If you want to take a trip into space, your quickest bet might be to take a balloon. The company World View Enterprises wants to send tourists into the stratosphere, 32km above Earth, on hot air balloons. Technically ‘space’ is defined as 100km above sea level, but 32km is high enough to witness the curvature of the Earth, just as Felix Baumgartner did on his space jump. The balloon flew its first successful test flight in June, and the company will start selling tickets in 2016 – at the bargain price of just £75,000 per person!

Viagra for women

Viagra (iStock)

Now approved by the US Food and Drug Administration, flibanserin looks set to become the first in a new class of drugs for improving female sexual desire. Though it’s been dubbed ‘the female Viagra’, flibanserin works rather differently: Viagra works by boosting blood supply to the penis, while flibanserin acts on serotonin receptors in the brain. Its makers say it increases sexual satisfaction, but critics question the drug’s safety and effectiveness.

Breathalyser cars

The US National Highway Traffic Safety Administration has developed devices that can monitor alcohol levels by sniffing a driver’s breath or scanning the blood in their fingertips via the steering wheel, immobilising the car if levels are too high. Drivers using the system could be offered lower insurance premiums.

Crowd-sourced antibiotics

Surfers (iStock)

Swallowing seawater is part of surfing. But now the scientists behind a new initiative called Beach Bums want to swab the rectums of surfers, to see if this water contains the key to developing new antibiotics. They’re searching for antibiotic resistant bacteria known as superbugs: by studying the samples from the surfers, they hope to learn more about these potentially dangerous organisms in the hope of producing new drugs to combat them.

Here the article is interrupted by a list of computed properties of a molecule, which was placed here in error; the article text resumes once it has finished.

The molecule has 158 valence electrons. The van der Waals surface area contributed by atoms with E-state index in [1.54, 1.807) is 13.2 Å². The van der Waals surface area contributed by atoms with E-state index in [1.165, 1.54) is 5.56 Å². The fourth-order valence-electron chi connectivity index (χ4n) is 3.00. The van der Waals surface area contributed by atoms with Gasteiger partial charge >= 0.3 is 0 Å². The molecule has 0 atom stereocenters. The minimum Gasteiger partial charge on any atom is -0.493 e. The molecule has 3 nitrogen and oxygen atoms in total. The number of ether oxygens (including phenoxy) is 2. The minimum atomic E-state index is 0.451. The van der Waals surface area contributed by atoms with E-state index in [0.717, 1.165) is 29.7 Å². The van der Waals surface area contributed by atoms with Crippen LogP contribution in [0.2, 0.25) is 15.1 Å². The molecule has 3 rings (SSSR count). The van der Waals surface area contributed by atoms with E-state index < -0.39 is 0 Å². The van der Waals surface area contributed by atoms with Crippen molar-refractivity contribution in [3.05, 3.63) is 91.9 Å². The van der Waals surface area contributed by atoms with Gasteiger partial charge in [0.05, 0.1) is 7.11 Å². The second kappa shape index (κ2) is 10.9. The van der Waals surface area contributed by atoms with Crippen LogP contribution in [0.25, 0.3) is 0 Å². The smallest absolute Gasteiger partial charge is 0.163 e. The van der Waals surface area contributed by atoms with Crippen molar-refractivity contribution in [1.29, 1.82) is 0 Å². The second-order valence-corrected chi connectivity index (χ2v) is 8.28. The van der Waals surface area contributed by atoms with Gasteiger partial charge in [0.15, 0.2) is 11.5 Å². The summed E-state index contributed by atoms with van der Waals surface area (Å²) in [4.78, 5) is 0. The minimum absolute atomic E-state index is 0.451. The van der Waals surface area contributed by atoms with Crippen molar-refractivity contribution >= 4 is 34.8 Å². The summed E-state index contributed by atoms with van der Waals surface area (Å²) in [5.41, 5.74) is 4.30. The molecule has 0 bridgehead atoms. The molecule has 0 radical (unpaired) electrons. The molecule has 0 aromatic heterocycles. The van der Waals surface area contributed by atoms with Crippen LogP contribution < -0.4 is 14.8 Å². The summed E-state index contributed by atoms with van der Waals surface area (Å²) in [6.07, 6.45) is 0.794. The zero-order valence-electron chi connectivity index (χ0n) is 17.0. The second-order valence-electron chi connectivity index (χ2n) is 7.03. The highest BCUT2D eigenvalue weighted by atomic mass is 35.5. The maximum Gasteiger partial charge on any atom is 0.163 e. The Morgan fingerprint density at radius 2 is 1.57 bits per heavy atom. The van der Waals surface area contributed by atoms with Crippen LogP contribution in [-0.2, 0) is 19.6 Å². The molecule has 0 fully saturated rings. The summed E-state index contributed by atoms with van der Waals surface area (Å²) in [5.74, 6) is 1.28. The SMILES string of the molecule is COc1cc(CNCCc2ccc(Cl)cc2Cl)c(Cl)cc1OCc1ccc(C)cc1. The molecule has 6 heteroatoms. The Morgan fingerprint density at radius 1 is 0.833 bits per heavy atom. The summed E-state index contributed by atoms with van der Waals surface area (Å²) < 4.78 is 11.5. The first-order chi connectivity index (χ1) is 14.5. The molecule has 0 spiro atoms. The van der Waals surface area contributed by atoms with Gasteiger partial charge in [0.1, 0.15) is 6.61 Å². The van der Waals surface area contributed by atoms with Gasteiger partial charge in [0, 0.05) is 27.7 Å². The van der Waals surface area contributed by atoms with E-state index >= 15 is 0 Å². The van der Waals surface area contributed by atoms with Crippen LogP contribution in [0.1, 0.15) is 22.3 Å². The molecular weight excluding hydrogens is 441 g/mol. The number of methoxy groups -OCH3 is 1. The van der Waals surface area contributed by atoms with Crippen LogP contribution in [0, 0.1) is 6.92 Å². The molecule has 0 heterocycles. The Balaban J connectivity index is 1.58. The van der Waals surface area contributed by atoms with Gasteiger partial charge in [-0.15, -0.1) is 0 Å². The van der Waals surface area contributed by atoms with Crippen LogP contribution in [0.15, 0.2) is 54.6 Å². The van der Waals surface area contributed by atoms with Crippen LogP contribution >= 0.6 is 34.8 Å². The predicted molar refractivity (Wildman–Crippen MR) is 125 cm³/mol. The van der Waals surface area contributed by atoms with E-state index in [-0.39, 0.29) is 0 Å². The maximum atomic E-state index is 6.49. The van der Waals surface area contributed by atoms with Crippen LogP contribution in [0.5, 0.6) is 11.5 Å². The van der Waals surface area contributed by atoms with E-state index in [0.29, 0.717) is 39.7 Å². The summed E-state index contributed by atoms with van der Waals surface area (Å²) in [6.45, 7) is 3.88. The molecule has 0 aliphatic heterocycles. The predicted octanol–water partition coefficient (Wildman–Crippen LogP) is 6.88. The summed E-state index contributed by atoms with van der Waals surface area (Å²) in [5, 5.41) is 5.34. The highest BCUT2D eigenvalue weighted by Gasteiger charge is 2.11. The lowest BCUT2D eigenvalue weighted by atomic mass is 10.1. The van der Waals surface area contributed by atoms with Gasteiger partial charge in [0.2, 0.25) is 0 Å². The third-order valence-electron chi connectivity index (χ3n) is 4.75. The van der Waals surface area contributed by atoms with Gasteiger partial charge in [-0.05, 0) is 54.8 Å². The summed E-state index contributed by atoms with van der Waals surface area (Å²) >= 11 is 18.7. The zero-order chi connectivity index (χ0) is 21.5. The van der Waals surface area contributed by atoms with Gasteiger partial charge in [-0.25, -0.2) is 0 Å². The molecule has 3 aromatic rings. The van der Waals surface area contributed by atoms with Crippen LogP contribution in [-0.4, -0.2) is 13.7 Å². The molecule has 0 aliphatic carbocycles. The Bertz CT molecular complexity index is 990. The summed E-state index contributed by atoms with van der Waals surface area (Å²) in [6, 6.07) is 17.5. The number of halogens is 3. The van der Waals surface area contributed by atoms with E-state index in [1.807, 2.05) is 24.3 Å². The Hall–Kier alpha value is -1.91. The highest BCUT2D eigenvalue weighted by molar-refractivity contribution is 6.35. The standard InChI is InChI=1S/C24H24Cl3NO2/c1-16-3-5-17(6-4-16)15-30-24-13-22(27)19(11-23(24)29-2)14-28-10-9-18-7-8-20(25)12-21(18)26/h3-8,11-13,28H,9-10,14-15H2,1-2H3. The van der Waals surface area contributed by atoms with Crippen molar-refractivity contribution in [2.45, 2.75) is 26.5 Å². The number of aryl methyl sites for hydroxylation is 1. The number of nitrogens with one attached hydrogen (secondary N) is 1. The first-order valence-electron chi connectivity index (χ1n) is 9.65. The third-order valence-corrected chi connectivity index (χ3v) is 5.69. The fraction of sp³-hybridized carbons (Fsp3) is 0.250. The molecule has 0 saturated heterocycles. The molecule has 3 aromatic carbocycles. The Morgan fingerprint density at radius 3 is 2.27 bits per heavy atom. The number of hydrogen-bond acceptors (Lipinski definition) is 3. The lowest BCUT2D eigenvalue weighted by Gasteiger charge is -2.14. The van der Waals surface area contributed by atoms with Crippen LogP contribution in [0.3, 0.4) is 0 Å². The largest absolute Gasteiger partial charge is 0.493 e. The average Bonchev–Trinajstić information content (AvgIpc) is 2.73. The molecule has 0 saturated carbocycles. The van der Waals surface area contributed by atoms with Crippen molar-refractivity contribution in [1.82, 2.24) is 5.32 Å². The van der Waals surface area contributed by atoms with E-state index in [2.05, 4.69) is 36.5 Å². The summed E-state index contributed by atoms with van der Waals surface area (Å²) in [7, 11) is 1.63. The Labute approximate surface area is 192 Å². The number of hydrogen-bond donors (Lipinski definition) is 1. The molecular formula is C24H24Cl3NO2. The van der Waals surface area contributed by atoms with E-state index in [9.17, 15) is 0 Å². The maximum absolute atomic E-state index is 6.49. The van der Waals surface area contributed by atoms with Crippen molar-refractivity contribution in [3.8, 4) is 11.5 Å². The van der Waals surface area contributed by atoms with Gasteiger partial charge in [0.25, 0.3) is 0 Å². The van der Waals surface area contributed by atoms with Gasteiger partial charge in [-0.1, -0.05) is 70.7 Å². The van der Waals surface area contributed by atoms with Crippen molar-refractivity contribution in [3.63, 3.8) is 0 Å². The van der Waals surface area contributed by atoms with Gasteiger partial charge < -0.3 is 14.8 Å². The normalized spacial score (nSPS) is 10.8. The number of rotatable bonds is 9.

Internet for everyone

After Tesla and SpaceX, PayPal founder Elon Musk is turning his attention back to the internet: he’s awaiting permission to send almost 4,000 small satellites into low-Earth orbit that would beam back a high-speed wireless signal to everyone on the planet. And things are moving fast: Musk hopes to launch a series of test satellites in 2016, with a view to completing the project by 2020. He has competition to get there first though, as British billionaire Richard Branson also wants to cover the world with wi-fi.

Personalities for robots

"I think you ought to know I'm feeling very depressed." (iStock)
"I think you ought to know I'm feeling very depressed." (iStock)

Google has obtained a patent on robot personalities, reminiscent of the ‘Genuine People Personalities’ of robots in The Hitchhiker’s Guide To The Galaxy. Owners could have a personality automatically chosen to match their needs, or select one based on a fictional character or even a loved one. Although the patent was announced suspiciously close to April 1, it does exist (US Patent 8,996,429), and with our natural tendency to anthropomorphism it seems a likely development.

Smart food labels